Later in the day Tuesday, Mulvaney attended a second hearing on his nomination, this time with the US Senate Committee on Homeland Security and Governmental Affairs, where he was again pressed on whether he'll be honest with members of Congress and the public.

After repeated questioning on the issue in the Budget committee, Mulvaney started out his second hearing by outlining his commitment to facts. "Facts, and the cogent arguments of others, matter, and my commitment to you today is to take a fact-based approach and to listen to the various ideas about how to get our financial house in order."

But later in the hearing, Sen. Claire McCaskill, the ranking Democrat on the committee, took up Merkley's mantel, telling Mulvaney that she is "worried about data coming out of your shop."

"I've got to be honest with you, this is an awkward and uncomfortable line of questioning for me, but I think it's really important to put it on the record," she said. "I have been astounded over the last few days at what has occurred, that the president sent his press secretary out to utter falsehoods in a press briefing."

McCaskill also mentioned Trump advisor Kellyanne Conway's use of the term "alternative facts."

"And then, yesterday, [Trump] says he was denied the popular vote because of millions of illegal immigrants, and there is not one iota of evidence of that claim," McCaskill said. "Now, I get campaigning, I get campaign promises. But I want to ask you, congressman, if the president asks you to not issue real data or asks you to alter data according to his narrative, what would your reaction be?"

"The credibility that I think I bring to this job is that I believe very firmly in real numbers," Mulvaney replied. "My job is to tell the president the truth, my job is to tell you the truth."

McCaskill continued to press Mulvaney on the issue, asking if he would resign if the president told him "to say something other than the truth."

"I don't imagine the President of the United States would tell me to lie," Mulvaney responded.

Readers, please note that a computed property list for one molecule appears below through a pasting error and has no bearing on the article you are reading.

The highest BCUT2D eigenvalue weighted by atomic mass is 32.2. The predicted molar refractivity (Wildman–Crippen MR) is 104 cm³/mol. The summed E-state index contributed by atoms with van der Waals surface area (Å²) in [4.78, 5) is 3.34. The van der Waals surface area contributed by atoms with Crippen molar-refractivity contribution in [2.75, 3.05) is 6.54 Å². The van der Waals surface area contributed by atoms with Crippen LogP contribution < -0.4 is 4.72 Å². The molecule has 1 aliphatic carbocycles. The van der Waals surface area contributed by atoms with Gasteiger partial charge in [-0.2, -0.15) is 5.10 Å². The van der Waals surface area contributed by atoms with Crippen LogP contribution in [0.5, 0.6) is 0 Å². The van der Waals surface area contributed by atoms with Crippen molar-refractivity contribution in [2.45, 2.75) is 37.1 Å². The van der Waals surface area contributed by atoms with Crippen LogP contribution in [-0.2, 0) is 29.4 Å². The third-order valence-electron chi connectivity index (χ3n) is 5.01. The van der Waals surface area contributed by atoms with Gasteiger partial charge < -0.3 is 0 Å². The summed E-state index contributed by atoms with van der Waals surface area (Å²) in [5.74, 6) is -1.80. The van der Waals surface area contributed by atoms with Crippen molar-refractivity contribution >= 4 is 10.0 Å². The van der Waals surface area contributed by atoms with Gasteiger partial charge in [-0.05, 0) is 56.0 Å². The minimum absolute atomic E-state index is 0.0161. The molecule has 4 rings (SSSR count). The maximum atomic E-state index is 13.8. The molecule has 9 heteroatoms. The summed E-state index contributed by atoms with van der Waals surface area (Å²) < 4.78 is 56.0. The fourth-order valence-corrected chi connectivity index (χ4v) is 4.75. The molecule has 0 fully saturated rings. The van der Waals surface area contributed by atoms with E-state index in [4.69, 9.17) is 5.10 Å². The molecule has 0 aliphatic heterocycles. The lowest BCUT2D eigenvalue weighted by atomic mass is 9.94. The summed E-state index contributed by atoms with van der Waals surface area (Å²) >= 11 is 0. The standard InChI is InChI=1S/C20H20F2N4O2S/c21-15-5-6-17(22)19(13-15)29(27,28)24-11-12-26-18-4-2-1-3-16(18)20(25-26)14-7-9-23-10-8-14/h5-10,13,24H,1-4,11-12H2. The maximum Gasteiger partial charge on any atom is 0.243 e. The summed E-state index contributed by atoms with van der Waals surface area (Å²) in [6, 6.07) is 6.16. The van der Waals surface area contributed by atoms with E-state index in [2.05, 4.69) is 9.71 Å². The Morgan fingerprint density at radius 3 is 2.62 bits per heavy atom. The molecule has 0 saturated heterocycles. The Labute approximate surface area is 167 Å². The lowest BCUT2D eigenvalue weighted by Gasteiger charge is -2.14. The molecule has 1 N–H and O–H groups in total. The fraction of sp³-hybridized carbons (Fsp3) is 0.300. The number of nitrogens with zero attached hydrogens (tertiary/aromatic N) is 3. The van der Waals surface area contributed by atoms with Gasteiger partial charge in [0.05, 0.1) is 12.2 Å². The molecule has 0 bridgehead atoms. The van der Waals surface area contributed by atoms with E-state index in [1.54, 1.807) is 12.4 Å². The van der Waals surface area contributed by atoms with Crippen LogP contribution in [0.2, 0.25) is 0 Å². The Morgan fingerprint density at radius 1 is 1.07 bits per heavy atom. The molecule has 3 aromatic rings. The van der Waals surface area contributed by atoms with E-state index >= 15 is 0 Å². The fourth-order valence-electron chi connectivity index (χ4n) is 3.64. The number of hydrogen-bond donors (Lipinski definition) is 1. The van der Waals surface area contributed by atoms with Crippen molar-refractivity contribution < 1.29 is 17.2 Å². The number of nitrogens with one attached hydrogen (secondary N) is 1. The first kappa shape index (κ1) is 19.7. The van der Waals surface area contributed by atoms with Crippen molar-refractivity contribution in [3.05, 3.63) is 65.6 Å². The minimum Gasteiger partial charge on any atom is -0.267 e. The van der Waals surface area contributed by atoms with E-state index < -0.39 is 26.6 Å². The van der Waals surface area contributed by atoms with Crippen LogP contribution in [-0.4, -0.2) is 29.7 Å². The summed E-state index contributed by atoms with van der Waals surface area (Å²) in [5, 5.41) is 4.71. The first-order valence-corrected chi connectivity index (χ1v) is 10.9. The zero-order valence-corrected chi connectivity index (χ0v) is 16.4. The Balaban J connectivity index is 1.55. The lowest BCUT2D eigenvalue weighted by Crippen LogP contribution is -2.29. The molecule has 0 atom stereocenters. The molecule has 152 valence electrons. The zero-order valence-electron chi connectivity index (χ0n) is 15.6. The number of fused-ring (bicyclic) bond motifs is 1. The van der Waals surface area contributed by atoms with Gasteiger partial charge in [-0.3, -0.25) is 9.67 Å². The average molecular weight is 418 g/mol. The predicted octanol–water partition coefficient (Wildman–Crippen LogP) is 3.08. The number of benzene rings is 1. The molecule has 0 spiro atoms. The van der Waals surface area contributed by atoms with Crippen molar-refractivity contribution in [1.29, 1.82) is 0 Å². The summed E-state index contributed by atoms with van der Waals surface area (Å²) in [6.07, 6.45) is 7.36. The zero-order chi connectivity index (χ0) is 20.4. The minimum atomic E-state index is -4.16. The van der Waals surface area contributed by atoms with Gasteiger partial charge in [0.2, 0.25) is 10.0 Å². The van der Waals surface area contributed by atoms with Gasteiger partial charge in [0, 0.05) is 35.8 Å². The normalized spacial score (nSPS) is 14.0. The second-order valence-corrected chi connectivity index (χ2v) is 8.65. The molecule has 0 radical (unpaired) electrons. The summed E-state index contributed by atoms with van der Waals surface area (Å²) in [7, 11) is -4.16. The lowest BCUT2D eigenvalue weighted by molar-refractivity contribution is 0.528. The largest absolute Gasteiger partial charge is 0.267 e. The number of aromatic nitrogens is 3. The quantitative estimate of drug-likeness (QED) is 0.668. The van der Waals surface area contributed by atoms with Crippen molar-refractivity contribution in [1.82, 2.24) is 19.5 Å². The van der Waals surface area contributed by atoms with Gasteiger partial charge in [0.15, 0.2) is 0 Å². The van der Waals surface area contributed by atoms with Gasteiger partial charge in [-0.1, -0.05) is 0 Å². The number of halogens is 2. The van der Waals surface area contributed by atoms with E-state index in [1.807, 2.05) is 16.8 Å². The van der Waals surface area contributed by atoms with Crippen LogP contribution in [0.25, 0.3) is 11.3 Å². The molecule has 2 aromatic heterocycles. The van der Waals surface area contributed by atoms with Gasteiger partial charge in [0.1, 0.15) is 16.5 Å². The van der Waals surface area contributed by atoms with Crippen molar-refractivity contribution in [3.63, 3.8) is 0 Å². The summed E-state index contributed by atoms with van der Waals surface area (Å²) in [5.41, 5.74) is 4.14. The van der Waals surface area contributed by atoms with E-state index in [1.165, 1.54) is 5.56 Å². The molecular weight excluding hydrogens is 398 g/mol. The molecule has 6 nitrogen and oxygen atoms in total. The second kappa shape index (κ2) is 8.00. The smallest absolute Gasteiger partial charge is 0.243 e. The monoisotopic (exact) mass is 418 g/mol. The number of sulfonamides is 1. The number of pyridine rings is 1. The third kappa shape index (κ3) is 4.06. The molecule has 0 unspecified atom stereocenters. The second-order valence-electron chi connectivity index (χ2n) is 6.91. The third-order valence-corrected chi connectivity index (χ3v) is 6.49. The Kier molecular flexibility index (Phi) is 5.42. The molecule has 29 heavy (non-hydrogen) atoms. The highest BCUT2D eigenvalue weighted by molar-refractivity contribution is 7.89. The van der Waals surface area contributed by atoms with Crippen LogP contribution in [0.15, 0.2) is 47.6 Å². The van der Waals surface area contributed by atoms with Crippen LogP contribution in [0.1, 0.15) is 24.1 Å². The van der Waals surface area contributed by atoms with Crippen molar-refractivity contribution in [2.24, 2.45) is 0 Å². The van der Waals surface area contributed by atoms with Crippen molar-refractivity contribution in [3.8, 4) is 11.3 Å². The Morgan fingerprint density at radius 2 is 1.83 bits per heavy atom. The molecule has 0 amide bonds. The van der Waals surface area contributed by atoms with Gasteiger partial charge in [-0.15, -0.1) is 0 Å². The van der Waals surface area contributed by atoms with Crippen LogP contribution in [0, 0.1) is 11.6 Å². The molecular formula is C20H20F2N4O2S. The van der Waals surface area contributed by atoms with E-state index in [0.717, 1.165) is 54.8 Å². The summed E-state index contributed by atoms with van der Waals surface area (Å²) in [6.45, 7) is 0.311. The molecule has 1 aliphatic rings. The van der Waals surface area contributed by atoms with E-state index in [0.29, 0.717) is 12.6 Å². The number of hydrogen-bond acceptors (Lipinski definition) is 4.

"I beg your pardon!" McCaskill said. "He told Sean Spicer to go out there and say things that were demonstrably untrue."

"I'm not privy to the conversations between the president and Mr. Spicer so I can't comment on that," Mulvaney said. "I'm not sure if that conversation took place or not."

McCaskill told Mulvaney "you get my point," and asked again whether he would refuse to lie even under a directive from the president.

"Like I said, my in this job is my credibility when it comes to numbers," Mulvaney said. "I don't plan on exposing myself to claims of hypocrisy."

"I think that's great, and I appreciate that answer on the record," McCaskill said.

After the two hearings on Tuesday, Mulvaney will now have to wait for approval from both committees and then the full Senate before he is confirmed to run OMB. None of those votes has yet been scheduled.

The Republican took office in 2010 after being elected to the House during the tea party wave. He currently serves on the House Financial Services and the House Oversight and Government Reform committees in addition to being a member of the conservative House Freedom Caucus.

Emma Loop contributed to this report.


This story was updated with additional information from Mulvaney's second congressional hearing on Tuesday afternoon.